United Fishermen of Alaska is grateful to Sen. Lisa Murkowski and Sen. Dan Sullivan, as well as the senators of Idaho, Washington and Montana, for coming together across party lines to urge British Columbia Premier John Horgan to clean up B.C.’s mining sector and to work towards alleviating the threat B.C.’s large scale open-pit mines pose to the province’s downstream U.S. neighbors. All eight senators representing B.C.’s four U.S. border states wrote Premier Horgan on June 13, informing him on what they have been doing to monitor and sustain rivers that flow from B.C. into their states and requesting he increase the province’s efforts to do the same.
B.C. is rushing through more than a dozen large-scale open-pit mines along the major salmon rivers the province shares with Alaska. Meanwhile, a number of its existing mines are already contaminating U.S. waters — like the abandoned Tulsequah Chief mine in the Taku watershed and the Kootenai River in Montana and Idaho, where fish and bird deformities and deaths are ongoing. In the case of the AK-B.C. transboundary Unuk River, 59% of the total land draining water to the Unuk (around 80 percent on the B.C. side of the border) is covered with B.C. mining claims or leases — and yet B.C. regulators give little consideration to the mines’ cumulative effects on downstream fishing communities.
In contrast to how things are done in Alaska, B.C. also does not require mine owners to post the full amount of money required to clean up after production — in the worst cases, allowing a mining company to declare bankruptcy and walk away, leaving the province and its taxpayers with the responsibility to cover the costs. As the more than 60 years of acid mine drainage from B.C.’s abandoned Tulsequah Chief mine into the Taku River system clearly shows, that doesn’t work out well for anyone except the mining company. In B.C., the polluter does not pay. (Taku River fishermen have been fighting this battle for decades, and they are not backing down.)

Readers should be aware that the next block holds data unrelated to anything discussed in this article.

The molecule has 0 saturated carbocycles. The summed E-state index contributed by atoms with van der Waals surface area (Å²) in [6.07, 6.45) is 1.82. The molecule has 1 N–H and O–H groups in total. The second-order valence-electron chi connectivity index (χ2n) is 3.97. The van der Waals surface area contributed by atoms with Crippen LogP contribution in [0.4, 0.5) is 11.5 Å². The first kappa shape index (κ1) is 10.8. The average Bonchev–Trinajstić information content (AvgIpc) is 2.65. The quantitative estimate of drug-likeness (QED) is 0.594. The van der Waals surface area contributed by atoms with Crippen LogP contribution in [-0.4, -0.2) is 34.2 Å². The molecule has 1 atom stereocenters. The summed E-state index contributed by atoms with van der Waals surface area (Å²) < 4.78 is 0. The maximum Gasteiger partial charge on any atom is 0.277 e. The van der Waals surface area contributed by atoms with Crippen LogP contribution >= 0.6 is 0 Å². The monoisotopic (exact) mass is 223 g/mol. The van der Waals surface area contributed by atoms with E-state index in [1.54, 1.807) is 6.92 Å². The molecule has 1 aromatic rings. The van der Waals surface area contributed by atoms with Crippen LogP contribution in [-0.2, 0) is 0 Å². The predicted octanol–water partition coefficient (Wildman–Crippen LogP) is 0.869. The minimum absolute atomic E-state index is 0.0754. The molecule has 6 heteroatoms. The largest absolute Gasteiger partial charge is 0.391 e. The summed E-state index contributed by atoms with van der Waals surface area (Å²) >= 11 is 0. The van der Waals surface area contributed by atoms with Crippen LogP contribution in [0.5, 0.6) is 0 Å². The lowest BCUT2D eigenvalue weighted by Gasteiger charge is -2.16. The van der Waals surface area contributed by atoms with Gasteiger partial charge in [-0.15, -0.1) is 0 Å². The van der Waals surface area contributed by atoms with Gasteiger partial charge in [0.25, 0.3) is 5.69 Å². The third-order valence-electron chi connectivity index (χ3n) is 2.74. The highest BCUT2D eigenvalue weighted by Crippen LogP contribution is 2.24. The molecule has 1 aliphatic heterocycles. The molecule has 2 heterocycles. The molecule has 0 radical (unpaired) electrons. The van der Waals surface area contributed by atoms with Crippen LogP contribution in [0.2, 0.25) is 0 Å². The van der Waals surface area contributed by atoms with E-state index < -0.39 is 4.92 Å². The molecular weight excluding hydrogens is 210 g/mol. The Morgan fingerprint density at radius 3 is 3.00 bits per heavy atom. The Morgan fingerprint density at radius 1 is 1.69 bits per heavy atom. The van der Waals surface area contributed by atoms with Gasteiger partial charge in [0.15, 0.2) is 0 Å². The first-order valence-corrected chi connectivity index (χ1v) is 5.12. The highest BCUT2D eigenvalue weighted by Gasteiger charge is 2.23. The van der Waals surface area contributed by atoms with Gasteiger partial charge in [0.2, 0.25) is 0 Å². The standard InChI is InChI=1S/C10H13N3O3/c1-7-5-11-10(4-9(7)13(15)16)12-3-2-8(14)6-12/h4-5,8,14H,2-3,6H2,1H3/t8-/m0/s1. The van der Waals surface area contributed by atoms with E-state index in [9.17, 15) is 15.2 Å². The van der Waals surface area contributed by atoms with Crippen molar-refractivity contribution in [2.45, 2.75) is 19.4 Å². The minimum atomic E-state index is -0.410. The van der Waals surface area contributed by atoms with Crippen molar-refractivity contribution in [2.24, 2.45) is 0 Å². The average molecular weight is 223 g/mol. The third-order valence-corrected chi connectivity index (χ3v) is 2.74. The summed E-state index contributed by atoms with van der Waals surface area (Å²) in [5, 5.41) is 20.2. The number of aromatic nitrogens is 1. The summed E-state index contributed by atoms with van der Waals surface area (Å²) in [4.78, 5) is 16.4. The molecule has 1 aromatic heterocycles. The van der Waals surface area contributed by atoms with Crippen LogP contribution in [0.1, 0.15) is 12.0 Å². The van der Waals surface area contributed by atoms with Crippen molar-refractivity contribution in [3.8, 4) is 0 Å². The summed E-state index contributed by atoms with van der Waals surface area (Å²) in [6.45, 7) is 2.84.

Commercial fishing is Alaska’s largest private sector employer, providing jobs for thousands. Each year, it adds billions of dollars to Alaska’s economy and provides billions of pounds of the best food in the world — including wild salmon — to consumers across the globe. It’s all possible because Alaska’s healthy habitat supports wild salmon, just as it has always done. In Southeast Alaska, the Taku, Stikine and Unuk rivers are the most productive for salmon, essential to Southeast Alaska’s commercial fisheries and economy.
As they’re currently being permitted, B.C.’s large-scale, open pit transboundary mines threaten all of that. UFA is grateful to Senator Murkowski for leading the effort to engage with Premier Horgan, to Senator Sullivan for his continued leadership and support, and to Congressman Don Young for long working on this issue.
It’s clear, however, that B.C. is dragging its feet in developing safeguards for the mines, requiring polluters to pay, or ensuring Alaskans and Americans won’t be stuck dealing with contamination and its fallout should a mine waste dump fail and release billions of gallons of toxic water into a salmon river, as B.C.’s Mount Polley mine did just five years ago.
Alaska’s wild salmon and the jobs and the people that depend on them need more assurances. The continued pressure from these members of the U.S. Congress — now united in their call to strengthen B.C.’s safeguards for human health and the environment — is progress. Now, they must continue to push the U.S. Department of State and Global Affairs Canada to take action under the Boundary Waters Treaty of 1909 to determine how to best manage our shared waterways — and in many instances, the multibillion dollar fisheries economies of this region. Alaska’s commercial fishermen are depending on it.
Frances H. Leach is executive director of United Fishermen of Alaska.